Forces of Nature

We see the destruction that the Earth can unleash in the news on a regular basis. Here you can learn about hurricanes, tornadoes, earthquakes and other forces of nature.

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Barometers are used to predict the weather. What exactly does it mean when the weatherman says the barometer is rising or falling?

Whether you're planning an outdoor wedding or a Saturday morning tag sale, it's nice to know ahead of time what the sky is going to do. But does checking the 10-day forecast do any more good than praying for sunshine?

By Robert Lamb

We tend to think of the ground beneath our feet as terra firma, but sometimes it's as stable as a house of cards. What happens when the Earth opens up to swallow homes, cars and people?

By Jacob Silverman

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For 500 years, explorers searched for the fabled Northwest Passage, a route that connected the Atlantic and Pacific Oceans. Could global warming reduce the risk and open the passage for modern business?

By Sarah Dowdey

Before barometers and thermometers, people looked to the land and local lore to predict rain or shine. Have sophisticated statistical models and measuring tools changed the art of forecasting the weather that much?

By Robert Lamb

Chances are you could formulate a reasonably well-informed guess. Why not read the article and get the definitive answer?

By Nicholas Gerbis

Folks in Montana usually expect snow or rain to fall from the sky, not ash. But the 1980 eruption of Mount St. Helens in Washington flung ash across state lines. What is this gritty, gray stuff?

By Robert Lamb

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You might think of weather as something that happens around your life. It could prevent you from taking a bike ride or inspire you grab an umbrella on your way out. But there's more to weather than its ability to thwart the best-laid plans.

By Robert Lamb

It may seem like a perfectly reckless display of aeronautical wiles, but guiding an airplane into a swirling beast of a hurricane gleans data that can save lives. The only question is, who were the crazy mavericks who attempted it first?

By Josh Clark

Many cultures have a flood myth -- an ancient story of a deluge that swallowed the Earth. So could a great flood really have happened, and how would we be able to tell?

By Maria Trimarchi

When the earliest tornado on record was observed, onlookers called it a "steeple of fire." Technological advancements like the Totable Tornado Observatory have since helped demystify these powerful storms.

By Josh Clark

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When climate variations mix with unsustainable agriculture and urbanization, vast swaths of once-fertile lands transform into deserts. Is the U.S. in danger of becoming a dried-up wasteland?

By Maria Trimarchi

When the weather radio sends the ominous signal that a tornado is near, most people run for cover. But some die-hard adventurers get their jollies by chasing these violent storms. Who started this dangerous hobby?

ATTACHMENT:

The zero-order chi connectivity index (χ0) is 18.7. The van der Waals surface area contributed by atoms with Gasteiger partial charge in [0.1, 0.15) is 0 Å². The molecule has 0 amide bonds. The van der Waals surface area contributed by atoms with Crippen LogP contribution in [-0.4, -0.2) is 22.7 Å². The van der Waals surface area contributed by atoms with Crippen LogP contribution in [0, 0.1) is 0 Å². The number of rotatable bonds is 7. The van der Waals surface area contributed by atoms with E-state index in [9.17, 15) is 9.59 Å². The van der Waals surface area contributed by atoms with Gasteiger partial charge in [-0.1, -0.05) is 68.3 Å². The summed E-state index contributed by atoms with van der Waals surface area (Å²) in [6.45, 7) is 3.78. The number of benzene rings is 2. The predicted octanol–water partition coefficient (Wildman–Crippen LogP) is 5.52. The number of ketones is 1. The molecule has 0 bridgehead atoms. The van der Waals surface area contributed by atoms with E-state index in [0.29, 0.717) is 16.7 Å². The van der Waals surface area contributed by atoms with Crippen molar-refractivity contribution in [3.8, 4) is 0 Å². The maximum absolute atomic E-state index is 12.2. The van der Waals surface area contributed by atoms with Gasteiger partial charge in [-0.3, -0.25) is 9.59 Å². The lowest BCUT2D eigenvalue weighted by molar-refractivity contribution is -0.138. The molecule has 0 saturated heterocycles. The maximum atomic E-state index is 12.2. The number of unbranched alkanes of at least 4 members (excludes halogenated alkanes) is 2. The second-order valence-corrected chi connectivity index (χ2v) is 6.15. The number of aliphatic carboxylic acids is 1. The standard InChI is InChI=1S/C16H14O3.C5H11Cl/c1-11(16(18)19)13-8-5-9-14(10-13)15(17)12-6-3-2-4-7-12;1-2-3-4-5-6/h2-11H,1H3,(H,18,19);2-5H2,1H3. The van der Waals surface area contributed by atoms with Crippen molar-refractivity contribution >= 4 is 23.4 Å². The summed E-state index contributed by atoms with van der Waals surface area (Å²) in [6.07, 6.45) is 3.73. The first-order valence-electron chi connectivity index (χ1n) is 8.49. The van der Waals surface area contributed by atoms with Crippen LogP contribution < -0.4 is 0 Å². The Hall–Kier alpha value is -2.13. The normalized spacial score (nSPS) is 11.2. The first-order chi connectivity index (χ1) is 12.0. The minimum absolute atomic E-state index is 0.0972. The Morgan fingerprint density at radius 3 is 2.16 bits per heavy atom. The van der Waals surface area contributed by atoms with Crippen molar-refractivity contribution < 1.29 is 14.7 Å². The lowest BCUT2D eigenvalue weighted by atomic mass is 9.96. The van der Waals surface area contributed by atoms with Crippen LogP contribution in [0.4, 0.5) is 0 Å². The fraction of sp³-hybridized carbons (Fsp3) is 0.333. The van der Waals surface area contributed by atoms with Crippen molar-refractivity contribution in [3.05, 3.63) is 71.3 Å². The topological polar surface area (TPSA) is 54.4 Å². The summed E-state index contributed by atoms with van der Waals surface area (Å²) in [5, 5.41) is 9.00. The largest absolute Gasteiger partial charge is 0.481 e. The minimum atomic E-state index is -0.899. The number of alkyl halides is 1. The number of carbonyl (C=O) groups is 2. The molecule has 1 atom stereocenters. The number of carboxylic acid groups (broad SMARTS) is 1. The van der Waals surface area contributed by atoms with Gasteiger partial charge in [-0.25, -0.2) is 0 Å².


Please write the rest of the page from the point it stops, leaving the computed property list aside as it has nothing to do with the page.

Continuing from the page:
By Josh Clark

We all know it's a little cooler under a shady tree. But do trees have an effect on the five-day forecast, or even the global climate?

By Maria Trimarchi

Ball lightning can float through the air, pass through walls and even kill you. What could it be, and why are scientists finally accepting this strange meteorological phenomenon?

By Maria Trimarchi

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Sometimes a lightning storm heralds sightings of St. Elmo's Fire. What causes the mysterious glow sailors interpreted as a sign of salvation?

By Julia Layton

A heavy rain in which frogs come plummeting down isn't a pretty sight, but it happens more often than you'd think. Why do animals sometimes fall from the sky?

By Julia Layton

Thunderstorms are impressive and destructive elements of nature. This collection of images highlights some of the most spectacular features of storms.

By Rick Mayda

The birds stop chirping, and the wind chimes are silent. This eerie calm that's invaded your neighborhood is just a temporary pause before the shrills and shrieks of the incoming storm.

By Jessika Toothman

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Witch homicide aside, Dorothy was lucky that her home safely traveled to Oz after the tornado. Many people who lived through the storms on our list were left with nothing.

By Jessika Toothman & Nicholas Gerbis

At any moment, magma moving at 100 mph could rumble into the communities at this volcano's base. Scientists predict a massive eruption, but the question is when.

By Cristen Conger

Can Fido predict an incoming tornado? If animals can predict the weather, do we stop trusting the weatherman and start visiting the zoo to get tomorrow's forecast?

By Jessika Toothman

Did bunnies just attack that sailboat, or was it a narwhal playing with a school of fish? Are you going crazy, or are you just watching the clouds?

By Jessika Toothman

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If a tornado was heading your way, you'd probably head for the hills. But for some people, it's just the beginning of a chase.

By Ed Grabianowski

Some of the most dramatic displays of nature can be found in the form of lightning bolts. This stunning image gallery showcases this fascinating phenomena.